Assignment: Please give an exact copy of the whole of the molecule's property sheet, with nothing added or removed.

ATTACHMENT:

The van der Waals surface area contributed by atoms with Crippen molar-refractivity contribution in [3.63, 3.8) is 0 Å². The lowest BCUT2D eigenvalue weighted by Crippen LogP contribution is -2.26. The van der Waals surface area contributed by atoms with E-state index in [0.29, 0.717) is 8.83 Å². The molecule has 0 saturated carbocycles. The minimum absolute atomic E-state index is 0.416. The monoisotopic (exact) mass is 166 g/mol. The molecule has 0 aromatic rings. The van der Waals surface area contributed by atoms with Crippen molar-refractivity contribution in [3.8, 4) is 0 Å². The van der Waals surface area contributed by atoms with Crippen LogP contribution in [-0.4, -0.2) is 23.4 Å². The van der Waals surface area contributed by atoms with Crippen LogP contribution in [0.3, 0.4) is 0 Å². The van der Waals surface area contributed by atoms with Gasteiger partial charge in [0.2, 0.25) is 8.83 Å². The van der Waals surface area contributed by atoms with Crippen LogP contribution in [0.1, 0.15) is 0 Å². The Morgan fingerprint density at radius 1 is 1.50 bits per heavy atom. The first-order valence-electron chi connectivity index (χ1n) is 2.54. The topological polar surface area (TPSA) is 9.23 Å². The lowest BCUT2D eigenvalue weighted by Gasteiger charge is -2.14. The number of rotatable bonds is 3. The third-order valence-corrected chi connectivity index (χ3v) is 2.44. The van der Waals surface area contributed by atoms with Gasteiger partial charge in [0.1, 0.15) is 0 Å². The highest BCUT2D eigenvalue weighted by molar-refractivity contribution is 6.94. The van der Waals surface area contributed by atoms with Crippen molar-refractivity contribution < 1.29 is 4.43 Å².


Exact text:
The van der Waals surface area contributed by atoms with Crippen molar-refractivity contribution in [3.63, 3.8) is 0 Å². The lowest BCUT2D eigenvalue weighted by Crippen LogP contribution is -2.26. The van der Waals surface area contributed by atoms with E-state index in [0.29, 0.717) is 8.83 Å². The molecule has 0 saturated carbocycles. The minimum absolute atomic E-state index is 0.416. The monoisotopic (exact) mass is 166 g/mol. The molecule has 0 aromatic rings. The van der Waals surface area contributed by atoms with Crippen molar-refractivity contribution in [3.8, 4) is 0 Å². The van der Waals surface area contributed by atoms with Crippen LogP contribution in [-0.4, -0.2) is 23.4 Å². The van der Waals surface area contributed by atoms with Crippen LogP contribution in [0.3, 0.4) is 0 Å². The van der Waals surface area contributed by atoms with Gasteiger partial charge in [0.2, 0.25) is 8.83 Å². The van der Waals surface area contributed by atoms with Crippen LogP contribution in [0.1, 0.15) is 0 Å². The Morgan fingerprint density at radius 1 is 1.50 bits per heavy atom. The first-order valence-electron chi connectivity index (χ1n) is 2.54. The topological polar surface area (TPSA) is 9.23 Å². The lowest BCUT2D eigenvalue weighted by Gasteiger charge is -2.14. The number of rotatable bonds is 3. The third-order valence-corrected chi connectivity index (χ3v) is 2.44. The van der Waals surface area contributed by atoms with Gasteiger partial charge in [0.1, 0.15) is 0 Å². The highest BCUT2D eigenvalue weighted by molar-refractivity contribution is 6.94. The van der Waals surface area contributed by atoms with Crippen molar-refractivity contribution < 1.29 is 4.43 Å².